‘Missing’ rescued dolphins actually died, Bali authorities say

Photo of a bottlenose dolphin for illustration purpose only. Photo: Pixabay
Photo of a bottlenose dolphin for illustration purpose only. Photo: Pixabay

Two dolphins that were rescued from a captive facility in Bali have died after their health deteriorated, the province’s Natural Resources Conservation Center (BKSDA) revealed, following demands for answers from activists who reported the porpoises missing.

Related ⁠— Activists say dolphins rescued from captivity in Bali are missing

Sumarsono, who heads a conservation department at BKSDA Bali, told local news outlets yesterday that the dolphins were already sick when they were rescued, having lived under abusive conditions at the Dolphin Lodge. 

“We saw that the eyes were a bit yellowish, because they were severely exploited by the old owners. [And then] they were ridden on by Lucinta Luna and friends, among other things,” Sumarsono said. 

A coalition advocating for dolphin welfare yesterday called on Indonesian officials to explain the missing dolphins, after the group’s representative found that there were only five out of the seven rescued dolphins at their temporary home at Bali Exotic Marine Park.

Sumarsono also quickly dismissed circulating rumors that authorities had gone on to sell the dolphins or cooked them for consumption. The two dolphins that died, he added, were lacking in nutrition and had never undergone a medical examination.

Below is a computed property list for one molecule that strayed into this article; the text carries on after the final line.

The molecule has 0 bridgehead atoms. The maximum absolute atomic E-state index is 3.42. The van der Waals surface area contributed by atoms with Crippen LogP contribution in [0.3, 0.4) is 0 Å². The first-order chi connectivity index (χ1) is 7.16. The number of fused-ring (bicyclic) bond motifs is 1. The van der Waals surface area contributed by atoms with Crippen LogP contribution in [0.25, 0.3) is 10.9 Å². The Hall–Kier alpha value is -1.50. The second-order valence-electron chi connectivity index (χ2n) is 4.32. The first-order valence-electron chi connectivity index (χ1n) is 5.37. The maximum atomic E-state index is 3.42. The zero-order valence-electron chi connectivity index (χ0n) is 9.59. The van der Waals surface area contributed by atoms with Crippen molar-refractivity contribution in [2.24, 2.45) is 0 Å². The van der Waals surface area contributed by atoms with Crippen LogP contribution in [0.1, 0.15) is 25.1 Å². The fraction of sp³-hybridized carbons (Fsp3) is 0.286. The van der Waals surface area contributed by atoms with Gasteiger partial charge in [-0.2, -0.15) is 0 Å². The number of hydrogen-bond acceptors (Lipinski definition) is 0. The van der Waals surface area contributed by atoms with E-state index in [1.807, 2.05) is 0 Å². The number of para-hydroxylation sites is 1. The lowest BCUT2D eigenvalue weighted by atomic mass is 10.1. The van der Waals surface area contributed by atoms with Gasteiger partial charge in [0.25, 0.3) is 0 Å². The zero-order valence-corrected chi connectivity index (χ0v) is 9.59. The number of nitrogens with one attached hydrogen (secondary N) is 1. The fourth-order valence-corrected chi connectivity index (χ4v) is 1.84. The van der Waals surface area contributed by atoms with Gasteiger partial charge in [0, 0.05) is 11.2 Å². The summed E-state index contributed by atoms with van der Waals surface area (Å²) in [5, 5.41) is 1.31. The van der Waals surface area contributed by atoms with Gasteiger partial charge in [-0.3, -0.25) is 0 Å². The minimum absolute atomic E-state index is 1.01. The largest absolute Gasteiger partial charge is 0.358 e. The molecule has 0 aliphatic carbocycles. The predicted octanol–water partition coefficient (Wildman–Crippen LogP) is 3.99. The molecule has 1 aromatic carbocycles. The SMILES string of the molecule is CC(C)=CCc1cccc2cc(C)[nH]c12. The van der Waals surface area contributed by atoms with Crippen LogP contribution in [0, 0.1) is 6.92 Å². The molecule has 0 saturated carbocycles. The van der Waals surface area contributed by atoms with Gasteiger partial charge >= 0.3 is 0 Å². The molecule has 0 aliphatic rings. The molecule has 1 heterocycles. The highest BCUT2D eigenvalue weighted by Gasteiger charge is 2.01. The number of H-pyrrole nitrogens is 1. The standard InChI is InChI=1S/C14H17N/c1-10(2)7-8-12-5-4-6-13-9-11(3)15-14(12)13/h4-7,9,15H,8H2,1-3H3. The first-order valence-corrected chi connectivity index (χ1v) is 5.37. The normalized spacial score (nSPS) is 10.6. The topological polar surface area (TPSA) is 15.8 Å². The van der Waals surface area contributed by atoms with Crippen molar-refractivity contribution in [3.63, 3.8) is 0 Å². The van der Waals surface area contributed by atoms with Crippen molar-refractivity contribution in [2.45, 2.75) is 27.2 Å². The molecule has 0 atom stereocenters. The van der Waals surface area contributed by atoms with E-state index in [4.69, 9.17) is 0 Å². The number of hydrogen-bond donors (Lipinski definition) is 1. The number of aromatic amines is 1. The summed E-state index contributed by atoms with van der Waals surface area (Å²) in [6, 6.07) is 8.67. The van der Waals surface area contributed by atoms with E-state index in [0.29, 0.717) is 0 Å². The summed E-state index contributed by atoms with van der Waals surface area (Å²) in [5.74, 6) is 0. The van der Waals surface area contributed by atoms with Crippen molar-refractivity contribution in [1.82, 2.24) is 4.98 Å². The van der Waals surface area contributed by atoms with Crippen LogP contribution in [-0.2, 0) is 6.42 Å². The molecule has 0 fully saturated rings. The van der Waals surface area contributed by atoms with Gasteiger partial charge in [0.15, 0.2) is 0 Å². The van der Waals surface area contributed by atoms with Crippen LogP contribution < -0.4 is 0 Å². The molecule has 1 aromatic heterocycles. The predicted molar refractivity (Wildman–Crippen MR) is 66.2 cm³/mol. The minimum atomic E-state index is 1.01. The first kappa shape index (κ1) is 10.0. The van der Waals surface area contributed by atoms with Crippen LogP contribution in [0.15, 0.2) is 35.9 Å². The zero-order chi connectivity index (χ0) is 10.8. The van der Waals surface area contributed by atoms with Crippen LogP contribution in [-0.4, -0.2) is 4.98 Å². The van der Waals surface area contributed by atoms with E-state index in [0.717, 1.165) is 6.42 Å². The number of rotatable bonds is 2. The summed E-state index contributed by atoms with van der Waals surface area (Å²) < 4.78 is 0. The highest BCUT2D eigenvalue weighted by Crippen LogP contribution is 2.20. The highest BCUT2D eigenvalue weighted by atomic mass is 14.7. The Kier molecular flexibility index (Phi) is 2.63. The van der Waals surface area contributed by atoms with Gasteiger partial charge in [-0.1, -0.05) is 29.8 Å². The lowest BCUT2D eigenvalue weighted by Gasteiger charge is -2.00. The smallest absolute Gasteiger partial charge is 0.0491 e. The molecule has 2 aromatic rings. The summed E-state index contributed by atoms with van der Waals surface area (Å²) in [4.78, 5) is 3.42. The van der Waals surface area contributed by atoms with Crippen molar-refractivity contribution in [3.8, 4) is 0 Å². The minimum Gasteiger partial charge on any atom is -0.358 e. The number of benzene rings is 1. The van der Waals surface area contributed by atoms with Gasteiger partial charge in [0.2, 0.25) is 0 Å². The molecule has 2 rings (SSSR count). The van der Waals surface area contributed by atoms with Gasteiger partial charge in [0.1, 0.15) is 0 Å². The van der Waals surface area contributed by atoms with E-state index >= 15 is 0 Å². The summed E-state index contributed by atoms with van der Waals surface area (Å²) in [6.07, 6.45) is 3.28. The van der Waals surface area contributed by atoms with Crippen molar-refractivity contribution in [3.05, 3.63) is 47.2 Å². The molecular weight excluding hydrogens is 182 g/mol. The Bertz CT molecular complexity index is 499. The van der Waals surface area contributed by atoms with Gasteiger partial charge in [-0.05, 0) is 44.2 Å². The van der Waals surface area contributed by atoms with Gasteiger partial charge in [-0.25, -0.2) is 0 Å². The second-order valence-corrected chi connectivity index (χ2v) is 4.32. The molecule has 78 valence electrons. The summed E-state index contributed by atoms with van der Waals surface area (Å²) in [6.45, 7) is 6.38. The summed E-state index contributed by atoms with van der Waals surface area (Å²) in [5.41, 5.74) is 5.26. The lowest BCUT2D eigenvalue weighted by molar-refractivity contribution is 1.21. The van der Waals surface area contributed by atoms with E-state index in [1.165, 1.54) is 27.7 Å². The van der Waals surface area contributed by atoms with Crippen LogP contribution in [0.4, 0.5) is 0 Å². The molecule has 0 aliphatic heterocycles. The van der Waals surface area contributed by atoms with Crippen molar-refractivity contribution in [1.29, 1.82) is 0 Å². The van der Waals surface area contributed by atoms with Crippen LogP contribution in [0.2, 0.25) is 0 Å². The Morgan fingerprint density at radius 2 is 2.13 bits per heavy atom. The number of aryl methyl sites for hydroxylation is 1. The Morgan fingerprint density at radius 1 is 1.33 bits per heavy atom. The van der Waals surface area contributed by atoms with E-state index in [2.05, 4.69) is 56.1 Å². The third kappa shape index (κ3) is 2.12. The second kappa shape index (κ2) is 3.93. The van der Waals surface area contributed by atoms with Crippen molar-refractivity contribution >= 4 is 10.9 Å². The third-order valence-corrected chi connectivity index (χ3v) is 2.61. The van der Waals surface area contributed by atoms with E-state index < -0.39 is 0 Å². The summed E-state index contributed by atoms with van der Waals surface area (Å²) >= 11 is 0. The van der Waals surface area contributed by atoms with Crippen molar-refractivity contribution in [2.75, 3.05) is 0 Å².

“There was never a medical check-up. They didn’t have an appropriate medical record, so when we seized them several were sick but they looked healthy,” Sumarsono said, without revealing specific details about the mammals’ cause of death. 

Indonesian officials took their time to close down the Dolphin Lodge, even when the dolphin attraction facility has long been accused of animal exploitation and despite official orders to shut operations last year. Evidently, it took a viral video featuring dangdut singer Lucinta Luna swimming with a dolphin for authorities to actually enforce the law. 

That led to the rescue of seven bottlenose dolphins, which are of the Indo-Pacific species. The Indo-Pacific bottlenose dolphins are a protected species in Indonesia, and they are listed as “near threatened” by the International Union for Conservation of Nature (IUCN).

Authorities previously said the dolphins were healthy and being closely supervised, though animal welfare organizations have raised concerns over its current placement at the Bali Exotic Marine Park, which some activists describe as a “commercial captivity center.” 

Sumarsono emphasized that the dolphins had been under medical treatment and supervision to prevent the worst outcome. 

“But what can we do, when they had already been sick since we rescued them?” he said.

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